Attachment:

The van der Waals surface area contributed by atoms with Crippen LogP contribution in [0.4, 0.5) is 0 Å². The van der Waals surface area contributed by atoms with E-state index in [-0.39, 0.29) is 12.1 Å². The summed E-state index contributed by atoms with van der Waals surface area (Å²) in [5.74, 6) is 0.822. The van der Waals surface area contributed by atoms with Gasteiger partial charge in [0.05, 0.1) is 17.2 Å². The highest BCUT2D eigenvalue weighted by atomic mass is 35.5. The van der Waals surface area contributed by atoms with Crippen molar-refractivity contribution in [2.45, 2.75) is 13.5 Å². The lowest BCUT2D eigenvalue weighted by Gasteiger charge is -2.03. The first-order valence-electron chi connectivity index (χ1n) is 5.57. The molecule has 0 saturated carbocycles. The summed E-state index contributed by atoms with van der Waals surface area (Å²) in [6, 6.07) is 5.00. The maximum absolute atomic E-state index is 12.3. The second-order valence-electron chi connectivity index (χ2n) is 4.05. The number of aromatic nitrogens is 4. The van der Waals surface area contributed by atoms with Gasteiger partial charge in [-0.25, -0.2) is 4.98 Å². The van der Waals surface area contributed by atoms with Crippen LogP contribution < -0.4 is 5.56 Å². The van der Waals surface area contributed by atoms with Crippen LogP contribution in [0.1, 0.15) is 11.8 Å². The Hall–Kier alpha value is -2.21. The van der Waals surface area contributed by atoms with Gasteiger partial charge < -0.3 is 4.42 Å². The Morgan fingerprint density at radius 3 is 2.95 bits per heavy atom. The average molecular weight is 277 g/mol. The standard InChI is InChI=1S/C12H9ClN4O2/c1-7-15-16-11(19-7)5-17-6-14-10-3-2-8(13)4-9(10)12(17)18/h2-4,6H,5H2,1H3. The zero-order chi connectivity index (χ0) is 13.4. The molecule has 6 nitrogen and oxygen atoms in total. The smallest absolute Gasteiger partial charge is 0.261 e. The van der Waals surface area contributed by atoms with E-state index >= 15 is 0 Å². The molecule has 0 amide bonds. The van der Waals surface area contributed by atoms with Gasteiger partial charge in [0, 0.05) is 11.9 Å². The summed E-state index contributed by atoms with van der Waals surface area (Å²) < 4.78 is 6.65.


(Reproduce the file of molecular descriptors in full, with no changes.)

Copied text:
The van der Waals surface area contributed by atoms with Crippen LogP contribution in [0.4, 0.5) is 0 Å². The van der Waals surface area contributed by atoms with E-state index in [-0.39, 0.29) is 12.1 Å². The summed E-state index contributed by atoms with van der Waals surface area (Å²) in [5.74, 6) is 0.822. The van der Waals surface area contributed by atoms with Gasteiger partial charge in [0.05, 0.1) is 17.2 Å². The highest BCUT2D eigenvalue weighted by atomic mass is 35.5. The van der Waals surface area contributed by atoms with Crippen molar-refractivity contribution in [2.45, 2.75) is 13.5 Å². The lowest BCUT2D eigenvalue weighted by Gasteiger charge is -2.03. The first-order valence-electron chi connectivity index (χ1n) is 5.57. The molecule has 0 saturated carbocycles. The summed E-state index contributed by atoms with van der Waals surface area (Å²) in [6, 6.07) is 5.00. The maximum absolute atomic E-state index is 12.3. The second-order valence-electron chi connectivity index (χ2n) is 4.05. The number of aromatic nitrogens is 4. The van der Waals surface area contributed by atoms with Gasteiger partial charge in [-0.25, -0.2) is 4.98 Å². The van der Waals surface area contributed by atoms with Crippen LogP contribution < -0.4 is 5.56 Å². The van der Waals surface area contributed by atoms with Crippen LogP contribution in [0.1, 0.15) is 11.8 Å². The Hall–Kier alpha value is -2.21. The van der Waals surface area contributed by atoms with Gasteiger partial charge < -0.3 is 4.42 Å². The Morgan fingerprint density at radius 3 is 2.95 bits per heavy atom. The average molecular weight is 277 g/mol. The standard InChI is InChI=1S/C12H9ClN4O2/c1-7-15-16-11(19-7)5-17-6-14-10-3-2-8(13)4-9(10)12(17)18/h2-4,6H,5H2,1H3. The zero-order chi connectivity index (χ0) is 13.4. The molecule has 6 nitrogen and oxygen atoms in total. The smallest absolute Gasteiger partial charge is 0.261 e. The van der Waals surface area contributed by atoms with E-state index >= 15 is 0 Å². The molecule has 0 amide bonds. The van der Waals surface area contributed by atoms with Gasteiger partial charge in [0, 0.05) is 11.9 Å². The summed E-state index contributed by atoms with van der Waals surface area (Å²) < 4.78 is 6.65.